Eiffel Tower

Please welcome guest blogger Angela Baduel-Crispin, who has generously written Jewelry Tourism: Paris for us. She has so many wonderful places for us to visit, her article will be published over a couple of days.

Visit Angela’s site here.

Olà là … Paris! Jewelry tourism in Paris… worth a whole visit in itself!

Planning your first trip to Paris and would like to discover everything there is to see plus a bit more, beyond the usual guided tours?

Or, maybe, you’ve already been to Paris and visited the Eiffel Tower, the Arc du Triomphe, gone for a boat ride (or better yet, a romantic dinner on the Seine!) visited the Louvre, the Musée d’Orsay, The Rodin Museum, The Musée d’Art Moderne, the new Musée des Arts Premiers, and the Centre Georges Pompidou, just to name a few.

You might already have visited the beautiful spots the city has to offer, and walked down all the endless quaint little side-streets in the 3rd, 4th, 5th, 6th and even in the 7th arrondissement, and you still have energy left! You love and design jewelry yourself and want to discover neat addresses, find inspiration and see even more this time around. Good for you!

All I can say is – you’re in for a journey so wear good walking shoes, take a good night’s sleep and get ready to discover the other sparkles of Paris.

You can begin your trip by visiting the Place Vendôme with all its famous jewelry stores. Once you’ve finished drooling on the windows, the glitter of all the gold and diamonds has finally died out and you’ve finally recovered your vision, then get out of there and go buy things to make your own unique, authentic signature jewelry to drool for!

If you want to buy beads, tools and things wholesale go to Rue du Temple in the 3e arrondissement.

There’s one shop after another for supplies, strands of stones, beads. This is the jewelry-making supply (and ready-made) neighborhood for wholesalers. You’ll find well-known suppliers like “Venot et fils” on rue du Temple, with their 2 stores one across the street from the other.

In the same area, on a perpendicular street is Selfor, a sort of jewelry-making supermarket open to the public, with 3 stores, tools, findings, showcase material, gift boxes and wrapping.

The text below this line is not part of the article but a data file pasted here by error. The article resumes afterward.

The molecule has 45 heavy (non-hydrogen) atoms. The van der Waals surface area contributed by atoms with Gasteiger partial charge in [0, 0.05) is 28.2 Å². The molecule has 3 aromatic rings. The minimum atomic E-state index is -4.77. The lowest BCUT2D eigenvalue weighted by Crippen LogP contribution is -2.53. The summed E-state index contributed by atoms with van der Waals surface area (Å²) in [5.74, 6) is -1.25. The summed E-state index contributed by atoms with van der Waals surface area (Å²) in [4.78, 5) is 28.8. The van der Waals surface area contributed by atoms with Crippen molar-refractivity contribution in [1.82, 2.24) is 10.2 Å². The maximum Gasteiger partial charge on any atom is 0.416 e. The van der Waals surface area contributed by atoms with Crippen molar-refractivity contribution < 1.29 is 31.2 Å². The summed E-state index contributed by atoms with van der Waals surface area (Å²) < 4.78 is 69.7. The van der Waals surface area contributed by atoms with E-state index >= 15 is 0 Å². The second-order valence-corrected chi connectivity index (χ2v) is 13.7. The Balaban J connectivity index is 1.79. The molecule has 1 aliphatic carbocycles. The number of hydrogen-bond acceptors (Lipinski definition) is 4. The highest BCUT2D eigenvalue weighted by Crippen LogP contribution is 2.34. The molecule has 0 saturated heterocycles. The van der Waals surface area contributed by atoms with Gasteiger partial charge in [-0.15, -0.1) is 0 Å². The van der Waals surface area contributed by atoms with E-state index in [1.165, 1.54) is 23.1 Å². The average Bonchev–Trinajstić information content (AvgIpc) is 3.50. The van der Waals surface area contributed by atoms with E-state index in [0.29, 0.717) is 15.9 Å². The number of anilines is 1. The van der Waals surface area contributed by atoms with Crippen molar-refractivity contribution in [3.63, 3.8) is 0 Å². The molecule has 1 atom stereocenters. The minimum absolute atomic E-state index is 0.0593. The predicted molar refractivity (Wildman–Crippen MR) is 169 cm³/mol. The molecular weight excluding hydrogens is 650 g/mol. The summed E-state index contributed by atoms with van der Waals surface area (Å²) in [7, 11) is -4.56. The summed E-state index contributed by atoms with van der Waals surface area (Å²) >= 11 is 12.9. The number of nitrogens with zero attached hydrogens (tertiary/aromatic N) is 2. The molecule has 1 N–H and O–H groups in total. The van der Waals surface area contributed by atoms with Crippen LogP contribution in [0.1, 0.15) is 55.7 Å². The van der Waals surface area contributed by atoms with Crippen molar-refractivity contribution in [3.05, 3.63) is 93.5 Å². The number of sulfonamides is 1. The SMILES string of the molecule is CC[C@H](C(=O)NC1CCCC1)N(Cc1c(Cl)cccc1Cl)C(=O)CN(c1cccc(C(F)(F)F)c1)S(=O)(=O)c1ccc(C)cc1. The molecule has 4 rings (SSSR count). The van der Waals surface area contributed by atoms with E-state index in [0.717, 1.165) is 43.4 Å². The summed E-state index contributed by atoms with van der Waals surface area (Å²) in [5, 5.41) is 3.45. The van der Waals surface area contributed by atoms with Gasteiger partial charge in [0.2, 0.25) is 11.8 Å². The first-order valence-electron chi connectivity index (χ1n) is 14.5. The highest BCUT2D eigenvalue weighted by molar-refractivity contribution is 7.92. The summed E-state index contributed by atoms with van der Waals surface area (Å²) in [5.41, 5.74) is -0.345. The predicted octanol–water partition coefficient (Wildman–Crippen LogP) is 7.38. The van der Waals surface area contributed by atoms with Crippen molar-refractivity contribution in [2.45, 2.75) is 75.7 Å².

Selfor Р11 rue R̩aumur, Paris 3e arrondissement. Also Not far is Cookson gold-CLAL strictly for professionals, which sells tools, findings, finished jewelry, does reclaiming, etc.

Also a little bit further is “Fried Freres“, 13 rue du Caire, Paris 2e Arr.

They also own “La boïte à Perles.

There are a number of retailers as well. One of these is La Droguerie, with tons of neat thingies, buttons, ideas, etc. for DIY costume jewelry and customizing.

Tout à Loisirs is another neat store as well, which deserves a visit in person although they have a website as well. 50 rue des Archives, Paris 3e arrondissement.

Their retail shop selection is a bit expensive but really nice, with a variety of stones, beads of all sorts in glass, natural materials and some vintage beads too.

This store is on a neat little street, and walking distance from Le Bazar de L’Hotel de Ville Department Store. Across the street from Tout à Loisirs on rue des archives, there’s a wonderful jewelry gallery too, if that hasn’t changed in the last couple of months.

Their wholesale store is at another address : 77 rue du Temple, 75003 Paris, not far away, and on the same street I mentioned earlier where all the other wholesale jewelry shops are.

Actually, the whole Marais neighborhood (4th arrondissement) is worth walking through and visiting with its neat little shops. It’s one of the rare districts in Paris where shops are open on Sundays. And you can walk just a little bit further to the Place des Vosges, with it’s art galleries under the arches and also visit the home of page_id=5852">Victor Hugo.

More tomorrow!

(c) 2007 Angela Baduel-Crispin All Rights Reserved

Technorati Tags:
Paris, jewelry, tourism, shop

Share or bookmark below:
  • del.icio.us
  • StumbleUpon
  • Technorati
  • Digg
  • Facebook
  • Google Bookmarks
  • FriendFeed
  • MySpace
  • Twitter
  • Yahoo! Bookmarks
  • LinkedIn
  • PDF
  • RSS